From war to wildlife: fighting for Angola's future

2016-06-10 12:45
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(iStock)

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Menongue - Former Angolan civil war soldiers are facing a new challenge - fighting armed poachers in the country's vast interior.

Angola's government has vowed to revive wild animal numbers - particularly elephants - by ending poaching and ivory trafficking.

The country is also a major trafficking route from Congo and the Democratic Republic of Congo, with ivory trinkets openly sold to Chinese buyers at markets in the capital Luanda.

The authorities in the former Portuguese colony have vowed to shut the markets and pledged to toughen up legal penalties for poachers.

Fragile recovery

They even hope that Angola, which is the source of the rivers that flow into the Okavango Delta, could eventually become a safari destination to match Botswana or Kenya.

One of the former soldiers, Elias Kawina, has decided to change his life.  At dusk Kawina leads a drill parade for 30 rangers who fight armed poachers.

Kawina, 38, rose to the rank of lieutenant in government forces during the bloody, 27-year conflict that finally ended in 2002.

Now he battles illegal hunting that threatens the fragile recovery of Angola's wildlife, which was decimated during the war but is today seen a potential tourism draw.

"I was a soldier but, after peace, I was demobilised and now we are rangers - as we call it 'nature soldiers'," said Kawina at a new training centre in the remote province of Cuando Cubango.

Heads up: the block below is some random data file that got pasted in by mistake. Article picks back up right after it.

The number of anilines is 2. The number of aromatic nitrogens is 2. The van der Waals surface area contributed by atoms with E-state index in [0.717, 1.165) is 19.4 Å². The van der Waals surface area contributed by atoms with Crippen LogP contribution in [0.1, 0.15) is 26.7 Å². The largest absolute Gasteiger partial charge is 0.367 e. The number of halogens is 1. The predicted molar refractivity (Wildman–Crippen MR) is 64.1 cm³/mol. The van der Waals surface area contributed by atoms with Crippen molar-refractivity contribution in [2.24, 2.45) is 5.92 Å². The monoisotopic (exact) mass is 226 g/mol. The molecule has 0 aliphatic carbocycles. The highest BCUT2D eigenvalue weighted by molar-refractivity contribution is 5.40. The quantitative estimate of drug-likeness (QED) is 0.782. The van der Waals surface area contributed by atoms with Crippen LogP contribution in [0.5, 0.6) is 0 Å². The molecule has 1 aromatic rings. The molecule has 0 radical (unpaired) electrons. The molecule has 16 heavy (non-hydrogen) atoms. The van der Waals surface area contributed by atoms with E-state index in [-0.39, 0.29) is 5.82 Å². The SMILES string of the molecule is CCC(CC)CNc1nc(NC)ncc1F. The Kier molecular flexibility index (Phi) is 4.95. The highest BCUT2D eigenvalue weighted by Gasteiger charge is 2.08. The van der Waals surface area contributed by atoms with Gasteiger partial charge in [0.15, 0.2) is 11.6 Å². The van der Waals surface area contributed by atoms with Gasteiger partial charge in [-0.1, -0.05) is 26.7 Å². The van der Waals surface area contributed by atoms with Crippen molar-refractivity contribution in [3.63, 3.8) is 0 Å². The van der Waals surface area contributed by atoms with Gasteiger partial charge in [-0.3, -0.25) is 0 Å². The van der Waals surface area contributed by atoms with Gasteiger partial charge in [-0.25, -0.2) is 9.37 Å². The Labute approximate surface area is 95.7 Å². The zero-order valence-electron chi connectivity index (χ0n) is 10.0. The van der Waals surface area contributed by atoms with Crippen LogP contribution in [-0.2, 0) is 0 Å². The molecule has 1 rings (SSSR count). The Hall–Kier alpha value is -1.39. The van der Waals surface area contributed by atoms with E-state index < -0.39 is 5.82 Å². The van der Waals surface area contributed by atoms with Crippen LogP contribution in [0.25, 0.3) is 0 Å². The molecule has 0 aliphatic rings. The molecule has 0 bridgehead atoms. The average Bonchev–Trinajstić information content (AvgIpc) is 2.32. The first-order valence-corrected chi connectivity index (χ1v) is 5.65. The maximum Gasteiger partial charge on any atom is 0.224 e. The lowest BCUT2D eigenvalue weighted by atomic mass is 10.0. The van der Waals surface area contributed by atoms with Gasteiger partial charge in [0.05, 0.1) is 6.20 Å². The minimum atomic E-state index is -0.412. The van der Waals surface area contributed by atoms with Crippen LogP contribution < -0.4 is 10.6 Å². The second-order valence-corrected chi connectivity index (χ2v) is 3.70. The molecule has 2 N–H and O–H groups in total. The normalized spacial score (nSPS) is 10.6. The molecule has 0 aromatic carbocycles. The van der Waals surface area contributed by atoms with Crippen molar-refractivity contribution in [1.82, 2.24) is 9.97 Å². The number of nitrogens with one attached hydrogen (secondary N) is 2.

"We are dealing with poachers who have firearms. When we find them, we fight them.

"It is not an easy job, but I have my weapon, so I am not concerned."

Angola, largely known for its civil war, corruption and staggering inequality of wealth, seems an unlikely holiday choice even for adventurous tourists.

But the country's recent oil boom has been hit hard by falling prices and officials say President Jose Eduardo dos Santos, who has been in power since 1975, is seeking fresh sources of investment.

Visa procedures

Angola on Sunday made a rare foray onto the international stage by hosting United Nations World Environment Day - a sign that it is keen to engage the global conservation movement.

"The president cares a lot about the environment and wants to protect elephants," Environment Minister Maria Jardim said at a new eco-tourism lodge set on a riverbank in Cuando Cubango.

Tourism in Angola faces huge challenges, ranging from difficult visa procedures and $600 hotel rooms to yellow fever outbreaks and street crime.

And there is also the lack of animals.

"If there is little wildlife, infrastructure or transport, how do you attract clients?" said Paul Funston of the Panthera wildlife charity.

"Angola's conservation is severely underfunded. They don't have the resources, so attracting big donors is critical to success."

Exact figure

Funston remains optimistic, saying Angola's vast savannah is a resilient environment that could bounce back and teem with wildlife within a decade - if the authorities quash poaching and the bushmeat trade in edible animals.

"The bush meat harvesting that concerns us is of zebras, wildebeest, kudu, giraffe, buffalo - the herbivores that feed the carnivores that drive tourism," he said. "To draw in visitors, you must have something to sell."

Elephants were often shot from helicopters to finance the conflict through ivory sales. Now there is peace, numbers are thought to be slowly increasing, though the exact figure is unknown.


Read more on:    angola  |  animals  |  poaching  |  southern africa

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